The 1928 Fort Pierce hurricane devastated areas of Florida and the Southeastern United States in August 1928. The first tropical cyclone and hurricane of the annual hurricane season, the storm developed from a tropical wave first identified on August 3, 1928, north of the Virgin Islands. Slowly intensifying as it moved west-northwest, the system paralleled the Greater Antilles throughout much of its early existence. On August 5, the tropical storm strengthened to the equivalent of a Category 1 hurricane, while positioned over The Bahamas. The hurricane continued to intensify, and after reaching Category 2 hurricane strength, attained its peak intensity on August 7 with winds of 105 mph (165 km/h) and a minimum barometric pressure of 971 mbar (hPa; 28.70 inHg). Shortly after, the hurricane

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  • The 1928 Fort Pierce hurricane devastated areas of Florida and the Southeastern United States in August 1928. The first tropical cyclone and hurricane of the annual hurricane season, the storm developed from a tropical wave first identified on August 3, 1928, north of the Virgin Islands. Slowly intensifying as it moved west-northwest, the system paralleled the Greater Antilles throughout much of its early existence. On August 5, the tropical storm strengthened to the equivalent of a Category 1 hurricane, while positioned over The Bahamas. The hurricane continued to intensify, and after reaching Category 2 hurricane strength, attained its peak intensity on August 7 with winds of 105 mph (165 km/h) and a minimum barometric pressure of 971 mbar (hPa; 28.70 inHg). Shortly after, the hurricane made landfall as a slightly weaker storm just southeast of Fort Pierce, Florida at 0700 UTC on August 8. Weakening as it moved across the Florida peninsula over the course of the next day, the storm briefly moved over the Gulf of Mexico before recurving northwards. Thus, it made a second landfall on the Florida Panhandle on August 10 as a tropical storm. Once inland, the system continued to weaken, degenerating to tropical depression strength before transitioning into an extratropical storm later that day. The extratropical remnants progressed outwards into the Atlantic Ocean before entirely dissipating by August 14. In its early developmental stages north of the Greater Antilles, the storm caused minor damage to shipping in The Bahamas and generated rough seas offshore Cuba. At its first landfall on Fort Pierce, the hurricane caused extensive property damage, particularly in coastal regions, where numerous homes were unroofed. Central Florida's citrus crop was hampered by the strong winds and heavy rain. Several of Florida's lakes, including Lake Okeechobee, rose past their banks, inundating coastal areas. Damage to infrastructure was less in inland regions than at the coast, though power outages caused loss of communication statewide. At the hurricane's second landfall, wind damage was relatively minor, though torrential rainfall, aided by orthographic lift, caused extensive flooding as far north as the Mid-Atlantic states. Overall, the hurricane caused $235,000 in damages, primarily in Florida, and two deaths. (en)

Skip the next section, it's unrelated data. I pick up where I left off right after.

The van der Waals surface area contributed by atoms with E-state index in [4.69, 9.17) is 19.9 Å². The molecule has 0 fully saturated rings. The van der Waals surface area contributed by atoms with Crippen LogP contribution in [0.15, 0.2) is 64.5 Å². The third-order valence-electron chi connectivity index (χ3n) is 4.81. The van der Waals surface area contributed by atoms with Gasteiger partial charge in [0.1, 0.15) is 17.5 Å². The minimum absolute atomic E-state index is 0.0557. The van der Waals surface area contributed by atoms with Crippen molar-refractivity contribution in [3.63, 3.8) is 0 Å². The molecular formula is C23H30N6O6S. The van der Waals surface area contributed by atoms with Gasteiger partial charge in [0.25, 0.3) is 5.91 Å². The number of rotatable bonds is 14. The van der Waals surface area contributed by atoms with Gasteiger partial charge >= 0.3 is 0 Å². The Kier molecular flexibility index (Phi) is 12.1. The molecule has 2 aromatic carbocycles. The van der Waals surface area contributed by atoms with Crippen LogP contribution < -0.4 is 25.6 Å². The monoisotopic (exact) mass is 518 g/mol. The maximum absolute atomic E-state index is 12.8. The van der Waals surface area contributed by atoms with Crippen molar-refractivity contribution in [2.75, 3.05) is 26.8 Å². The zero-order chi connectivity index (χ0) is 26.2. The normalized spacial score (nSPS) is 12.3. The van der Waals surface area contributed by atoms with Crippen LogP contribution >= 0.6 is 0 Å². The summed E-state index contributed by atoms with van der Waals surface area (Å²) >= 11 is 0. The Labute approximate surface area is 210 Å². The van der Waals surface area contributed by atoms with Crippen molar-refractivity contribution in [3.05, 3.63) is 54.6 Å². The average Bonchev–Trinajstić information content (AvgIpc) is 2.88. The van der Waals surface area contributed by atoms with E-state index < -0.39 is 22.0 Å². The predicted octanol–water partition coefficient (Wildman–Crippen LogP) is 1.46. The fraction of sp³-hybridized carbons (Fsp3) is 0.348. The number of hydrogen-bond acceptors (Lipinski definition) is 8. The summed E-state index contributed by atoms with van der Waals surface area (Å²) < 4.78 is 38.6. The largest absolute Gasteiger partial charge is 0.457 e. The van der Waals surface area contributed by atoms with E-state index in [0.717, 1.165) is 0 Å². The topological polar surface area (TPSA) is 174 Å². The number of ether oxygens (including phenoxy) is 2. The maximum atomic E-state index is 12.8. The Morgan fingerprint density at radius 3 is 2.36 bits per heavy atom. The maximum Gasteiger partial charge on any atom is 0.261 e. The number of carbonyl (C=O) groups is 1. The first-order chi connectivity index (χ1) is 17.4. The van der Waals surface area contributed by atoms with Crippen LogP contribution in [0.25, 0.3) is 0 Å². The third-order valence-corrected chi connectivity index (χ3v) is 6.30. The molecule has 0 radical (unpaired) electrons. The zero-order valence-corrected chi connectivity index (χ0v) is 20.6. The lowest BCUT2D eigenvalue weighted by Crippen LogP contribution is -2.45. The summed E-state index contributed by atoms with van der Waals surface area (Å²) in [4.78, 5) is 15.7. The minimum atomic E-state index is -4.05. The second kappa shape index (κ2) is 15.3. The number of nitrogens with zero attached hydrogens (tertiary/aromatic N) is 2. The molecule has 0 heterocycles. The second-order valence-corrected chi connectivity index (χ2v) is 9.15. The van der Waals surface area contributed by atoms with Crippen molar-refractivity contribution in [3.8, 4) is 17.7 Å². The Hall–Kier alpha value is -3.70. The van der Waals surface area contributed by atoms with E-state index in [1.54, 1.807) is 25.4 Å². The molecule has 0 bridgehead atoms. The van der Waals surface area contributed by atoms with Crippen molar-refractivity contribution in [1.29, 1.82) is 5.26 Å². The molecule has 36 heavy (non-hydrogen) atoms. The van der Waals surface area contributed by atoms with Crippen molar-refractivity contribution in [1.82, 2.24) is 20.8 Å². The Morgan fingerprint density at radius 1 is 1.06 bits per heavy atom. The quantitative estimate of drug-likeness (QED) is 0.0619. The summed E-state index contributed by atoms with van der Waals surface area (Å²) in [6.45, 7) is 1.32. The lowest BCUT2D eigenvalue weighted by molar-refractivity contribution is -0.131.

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  • Surface weather analysis of the storm on August 8
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  • The 1928 Fort Pierce hurricane devastated areas of Florida and the Southeastern United States in August 1928. The first tropical cyclone and hurricane of the annual hurricane season, the storm developed from a tropical wave first identified on August 3, 1928, north of the Virgin Islands. Slowly intensifying as it moved west-northwest, the system paralleled the Greater Antilles throughout much of its early existence. On August 5, the tropical storm strengthened to the equivalent of a Category 1 hurricane, while positioned over The Bahamas. The hurricane continued to intensify, and after reaching Category 2 hurricane strength, attained its peak intensity on August 7 with winds of 105 mph (165 km/h) and a minimum barometric pressure of 971 mbar (hPa; 28.70 inHg). Shortly after, the hurricane (en)
rdfs:label
  • 1928 Fort Pierce hurricane (en)
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